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This question originally appeared on Quora. Answer by Ramzi Amri, MD, PhD, postdoctoral fellow in surgical oncology, Harvard Med and Mass General.

Often the term “inoperable” is used not to indicate that it is physically impossible to operate on someone but that it’s no use. In other words: the risks and the disadvantages outweigh the benefits.

Some late stage cases will get the approach you are referring to — remove as much as you can and, if possible and useful, give chemo afterward. This is called debulking surgery:

  • Sometimes, there is still hope for curative treatment, and this will actually be done in an attempt to remove as much as possible (potentially curative).
  • In other cases, this is a palliative resection, which is meant to buy time. If these are done, it is because there is a belief that it actually buys more time than it will cost to recover.

However, in many cases when disease has spread to other organs, an important concept to understand is that the problem isn’t really what you see (macroscopic disease), but rather what has happened on a cellular level (microscopic disease and dedifferentiation). The problem in late-stage disease is that cancer cells in their very core have actually devolved to become so aggressive that they can enter the blood stream without any trouble and seed anew in their preferred locations pretty much as soon you remove the bulk of the tumor.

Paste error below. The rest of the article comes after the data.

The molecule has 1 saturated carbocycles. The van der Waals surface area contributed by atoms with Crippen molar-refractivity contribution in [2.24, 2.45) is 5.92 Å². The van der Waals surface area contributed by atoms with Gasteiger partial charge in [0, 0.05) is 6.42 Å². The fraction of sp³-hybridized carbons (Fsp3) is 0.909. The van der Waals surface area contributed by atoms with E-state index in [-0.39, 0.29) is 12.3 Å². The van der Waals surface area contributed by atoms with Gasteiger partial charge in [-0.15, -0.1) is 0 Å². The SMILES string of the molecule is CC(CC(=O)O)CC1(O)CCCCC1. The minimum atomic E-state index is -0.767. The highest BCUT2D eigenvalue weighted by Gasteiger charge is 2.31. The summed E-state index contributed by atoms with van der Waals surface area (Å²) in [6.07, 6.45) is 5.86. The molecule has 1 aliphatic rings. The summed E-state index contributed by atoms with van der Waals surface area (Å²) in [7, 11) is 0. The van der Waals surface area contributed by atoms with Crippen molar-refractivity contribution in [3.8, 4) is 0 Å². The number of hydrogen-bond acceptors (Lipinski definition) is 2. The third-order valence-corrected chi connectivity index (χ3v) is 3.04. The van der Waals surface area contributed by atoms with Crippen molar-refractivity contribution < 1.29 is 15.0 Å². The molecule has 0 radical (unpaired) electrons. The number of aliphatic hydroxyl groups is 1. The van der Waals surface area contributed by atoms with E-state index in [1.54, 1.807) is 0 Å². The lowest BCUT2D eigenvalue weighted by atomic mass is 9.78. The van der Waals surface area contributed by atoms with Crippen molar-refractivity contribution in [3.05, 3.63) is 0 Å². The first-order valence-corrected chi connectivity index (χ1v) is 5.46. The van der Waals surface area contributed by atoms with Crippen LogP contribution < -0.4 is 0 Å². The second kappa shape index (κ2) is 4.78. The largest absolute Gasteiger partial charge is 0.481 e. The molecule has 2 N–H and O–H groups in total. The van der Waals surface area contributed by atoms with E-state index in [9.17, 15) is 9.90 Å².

Also, they will be so aggressive that the rate of growth means they will be back at the same size in days or weeks at best. That means that operating will only put the patient through unnecessary risks and the burden of an admission and rehabilitation when time already isn’t likely to be on their side.

In those cases, either chemo or operations will be palliative and will only happen for two reasons:

  • Extend the comfortable life of a patient as much as possible.
  • To thwart life-threatening or debilitating consequences of local tumor growth. (i.e. if it threatens a big vessel, an organ, the spine, the brain etc.)

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